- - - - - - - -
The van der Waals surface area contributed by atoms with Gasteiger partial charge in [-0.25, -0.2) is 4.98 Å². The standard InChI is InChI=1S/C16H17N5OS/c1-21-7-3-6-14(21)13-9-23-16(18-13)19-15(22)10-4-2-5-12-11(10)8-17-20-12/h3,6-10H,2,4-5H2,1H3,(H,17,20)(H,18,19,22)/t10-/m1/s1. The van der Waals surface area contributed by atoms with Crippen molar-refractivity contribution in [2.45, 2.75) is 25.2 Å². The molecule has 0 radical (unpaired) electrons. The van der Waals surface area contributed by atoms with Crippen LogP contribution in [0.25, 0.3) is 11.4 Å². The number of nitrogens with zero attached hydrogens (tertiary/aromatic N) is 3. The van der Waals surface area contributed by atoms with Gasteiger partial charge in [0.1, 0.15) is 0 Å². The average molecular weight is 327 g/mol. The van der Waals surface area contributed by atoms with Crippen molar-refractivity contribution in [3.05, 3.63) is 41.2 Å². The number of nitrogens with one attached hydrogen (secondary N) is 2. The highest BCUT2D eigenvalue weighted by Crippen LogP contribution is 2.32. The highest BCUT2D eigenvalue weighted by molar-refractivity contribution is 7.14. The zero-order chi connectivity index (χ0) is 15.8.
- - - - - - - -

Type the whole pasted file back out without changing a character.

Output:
The van der Waals surface area contributed by atoms with Gasteiger partial charge in [-0.25, -0.2) is 4.98 Å². The standard InChI is InChI=1S/C16H17N5OS/c1-21-7-3-6-14(21)13-9-23-16(18-13)19-15(22)10-4-2-5-12-11(10)8-17-20-12/h3,6-10H,2,4-5H2,1H3,(H,17,20)(H,18,19,22)/t10-/m1/s1. The van der Waals surface area contributed by atoms with Crippen molar-refractivity contribution in [2.45, 2.75) is 25.2 Å². The molecule has 0 radical (unpaired) electrons. The van der Waals surface area contributed by atoms with Crippen LogP contribution in [0.25, 0.3) is 11.4 Å². The number of nitrogens with zero attached hydrogens (tertiary/aromatic N) is 3. The van der Waals surface area contributed by atoms with Gasteiger partial charge in [0.1, 0.15) is 0 Å². The average molecular weight is 327 g/mol. The van der Waals surface area contributed by atoms with Crippen molar-refractivity contribution in [3.05, 3.63) is 41.2 Å². The number of nitrogens with one attached hydrogen (secondary N) is 2. The highest BCUT2D eigenvalue weighted by Crippen LogP contribution is 2.32. The highest BCUT2D eigenvalue weighted by molar-refractivity contribution is 7.14. The zero-order chi connectivity index (χ0) is 15.8.